Stella Prize Winner 2020

We’re excited to announce that Jess Hill’s four-year investigation into domestic abuse, See What You Made Me Do, is the 2020 Stella Prize winner. Now in its eighth year, the Stella Prize awards one author with a $50,000 prize. This buys a writer some measure of financial independence and thus time – that most undervalued yet necessary commodity for women – to focus on their writing.

Domestic abuse is a national emergency: one in four Australian women has experienced violence from a man she was intimate with. But too often we ask the wrong question: why didn’t she leave? We should be asking: why did he do it?Investigative journalist Jess Hill puts perpetrators — and the systems that enable them — in the spotlight. See What You Made Me Do is a deep dive into the abuse so many women and children experience — abuse that is often reinforced by the justice system they trust to protect them. Critically, it shows that we can drastically reduce domestic violence — not in generations to come, but today.Combining forensic research with riveting storytelling, See What You Made Me Do radically rethinks how to confront the national crisis of fear and abuse in our homes.

Indie Book Award Winners 2020

Book of the Year and Winner of Fiction
There Was Still Love by Favel Parrett

Favel Parrett’s deep emotional insight and stellar literary talent shine through in this love letter to the strong women who bind families together, despite dislocation and distance. It is a tender and beautifully told story of memory, family and love. Because there is still love. No matter what.         

Indie Book of the Year Non-Fiction 
Tell Me Why by Archie Roach

In this intimate, moving and often shocking memoir, Archie’s story is an extraordinary odyssey through love and heartbreak, family and community, survival and renewal – and the healing power of music. 

Indie Book of the Year Debut Fiction
Allegra in Three Parts by Suzanne Daniel

Eleven-year-old Allegra shuttles between her grandmothers who live next door to one another but couldn’t be more different. And then there’s Rick who lives in a flat out the back and finds distraction in gambling and solace in surfing. Allegra is left to orbit these three worlds wishing they loved her a little less and liked each other a lot more. Until one day the unspoken tragedy that’s created this division explodes within the person they all cherish most.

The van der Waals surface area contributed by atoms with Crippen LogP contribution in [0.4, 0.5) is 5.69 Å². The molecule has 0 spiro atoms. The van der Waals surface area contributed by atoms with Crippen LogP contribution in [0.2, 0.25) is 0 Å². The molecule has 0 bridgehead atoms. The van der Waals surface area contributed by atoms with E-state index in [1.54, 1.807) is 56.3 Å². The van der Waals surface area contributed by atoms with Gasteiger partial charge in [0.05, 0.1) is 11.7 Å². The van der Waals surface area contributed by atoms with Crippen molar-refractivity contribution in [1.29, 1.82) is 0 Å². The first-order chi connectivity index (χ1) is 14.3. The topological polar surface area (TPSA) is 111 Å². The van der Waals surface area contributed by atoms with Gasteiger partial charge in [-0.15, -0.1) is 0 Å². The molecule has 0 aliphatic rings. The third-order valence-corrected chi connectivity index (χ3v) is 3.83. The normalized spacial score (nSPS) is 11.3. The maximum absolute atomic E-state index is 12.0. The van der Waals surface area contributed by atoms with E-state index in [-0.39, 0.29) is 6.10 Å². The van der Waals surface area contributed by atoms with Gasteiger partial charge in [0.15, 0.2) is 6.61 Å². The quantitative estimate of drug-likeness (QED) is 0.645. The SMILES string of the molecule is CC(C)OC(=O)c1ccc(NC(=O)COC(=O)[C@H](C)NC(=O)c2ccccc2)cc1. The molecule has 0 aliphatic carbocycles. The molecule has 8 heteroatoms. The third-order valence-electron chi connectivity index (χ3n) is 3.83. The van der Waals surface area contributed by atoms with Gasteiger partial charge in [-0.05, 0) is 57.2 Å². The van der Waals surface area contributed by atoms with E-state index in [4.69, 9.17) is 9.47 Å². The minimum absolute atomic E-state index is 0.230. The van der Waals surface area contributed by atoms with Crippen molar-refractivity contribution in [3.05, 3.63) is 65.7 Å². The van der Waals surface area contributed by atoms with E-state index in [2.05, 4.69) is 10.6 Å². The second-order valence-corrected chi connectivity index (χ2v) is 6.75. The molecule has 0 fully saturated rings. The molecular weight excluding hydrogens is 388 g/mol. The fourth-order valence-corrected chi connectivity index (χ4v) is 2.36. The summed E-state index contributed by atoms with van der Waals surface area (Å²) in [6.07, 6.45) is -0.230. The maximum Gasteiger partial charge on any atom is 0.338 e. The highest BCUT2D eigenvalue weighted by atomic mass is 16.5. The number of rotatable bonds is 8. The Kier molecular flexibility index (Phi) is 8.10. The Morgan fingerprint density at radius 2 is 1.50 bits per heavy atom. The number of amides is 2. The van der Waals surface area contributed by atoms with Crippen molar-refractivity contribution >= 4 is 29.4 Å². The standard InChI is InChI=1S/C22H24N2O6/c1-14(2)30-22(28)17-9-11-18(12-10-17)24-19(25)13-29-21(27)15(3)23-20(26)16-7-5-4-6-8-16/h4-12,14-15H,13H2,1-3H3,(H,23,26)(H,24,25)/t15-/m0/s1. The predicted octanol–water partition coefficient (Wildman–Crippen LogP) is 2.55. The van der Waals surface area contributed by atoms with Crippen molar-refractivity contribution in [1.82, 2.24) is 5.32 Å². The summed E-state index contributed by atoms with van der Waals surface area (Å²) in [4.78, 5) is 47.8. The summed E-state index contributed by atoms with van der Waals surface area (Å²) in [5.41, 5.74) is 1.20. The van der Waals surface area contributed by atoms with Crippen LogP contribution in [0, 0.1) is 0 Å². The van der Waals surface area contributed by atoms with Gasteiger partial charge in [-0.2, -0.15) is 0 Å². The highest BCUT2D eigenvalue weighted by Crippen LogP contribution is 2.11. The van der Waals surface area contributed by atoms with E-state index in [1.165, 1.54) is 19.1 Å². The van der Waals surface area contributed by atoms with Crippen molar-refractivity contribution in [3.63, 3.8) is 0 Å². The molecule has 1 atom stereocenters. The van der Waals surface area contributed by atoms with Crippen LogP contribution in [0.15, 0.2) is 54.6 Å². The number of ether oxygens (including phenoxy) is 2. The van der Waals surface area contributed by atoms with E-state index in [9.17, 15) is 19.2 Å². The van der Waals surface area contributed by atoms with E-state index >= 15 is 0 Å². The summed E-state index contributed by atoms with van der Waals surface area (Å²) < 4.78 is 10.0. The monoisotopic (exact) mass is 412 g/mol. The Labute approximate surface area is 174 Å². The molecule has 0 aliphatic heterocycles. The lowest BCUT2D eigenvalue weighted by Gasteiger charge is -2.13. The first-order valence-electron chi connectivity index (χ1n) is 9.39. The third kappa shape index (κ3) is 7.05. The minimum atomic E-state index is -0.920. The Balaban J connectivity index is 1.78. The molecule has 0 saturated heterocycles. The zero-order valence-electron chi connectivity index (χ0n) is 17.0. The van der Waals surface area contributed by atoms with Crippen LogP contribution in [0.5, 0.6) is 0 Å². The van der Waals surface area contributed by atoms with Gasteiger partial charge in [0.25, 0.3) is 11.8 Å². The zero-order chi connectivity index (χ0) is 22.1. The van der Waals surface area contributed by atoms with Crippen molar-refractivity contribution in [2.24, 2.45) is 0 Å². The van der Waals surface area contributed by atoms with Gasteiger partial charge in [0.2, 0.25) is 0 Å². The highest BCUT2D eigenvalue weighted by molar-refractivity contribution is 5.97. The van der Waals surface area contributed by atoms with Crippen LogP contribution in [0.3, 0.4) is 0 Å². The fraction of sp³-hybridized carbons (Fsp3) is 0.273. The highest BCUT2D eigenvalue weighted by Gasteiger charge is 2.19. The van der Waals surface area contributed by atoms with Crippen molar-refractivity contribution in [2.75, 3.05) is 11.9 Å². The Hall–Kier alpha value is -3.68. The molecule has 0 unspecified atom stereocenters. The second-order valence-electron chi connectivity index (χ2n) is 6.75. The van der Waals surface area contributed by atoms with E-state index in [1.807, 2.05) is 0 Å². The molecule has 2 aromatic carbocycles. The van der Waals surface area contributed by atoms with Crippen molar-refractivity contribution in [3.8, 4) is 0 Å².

Indie Book of the Year Illustrated Non-Fiction
The Lost Boys by Paul Byrnes

This extraordinary book captures the incredible and previously untold stories of forty Anzac boys who fought in the First World War, from Gallipoli to the Armistice. Featuring haunting images of the boys taken at training camps and behind the lines, these tales are both heartbreaking and rousing, full of daring, ingenuity, recklessness, random horror and capricious luck.

Indie Book of the Year Children’s
The Illustrated Encyclopaedia of Ugly Animals by Sami Bayly

With more than sixty ugly animals to explore, this compendium of the unusual celebrates the beauty in ‘ugliness’. Children and adults alike will pore over the breathtaking scientific illustrations of unusual animals, debating their relative ugliness and merits, learning about science and nature along the way.

Indie Book of the Year Young Adult
The Surprising Power of a Good Dumpling by Wai Chim

Anna Chiu has her hands pretty full looking after her brother and sister and helping out at her dad’s restaurant, all while her mum stays in bed. Dad’s new delivery boy, Rory, is a welcome distraction and even though she knows that things aren’t right at home, she’s starting to feel like she could just be a normal teen. But when Mum finally gets out of bed, things go from bad to worse.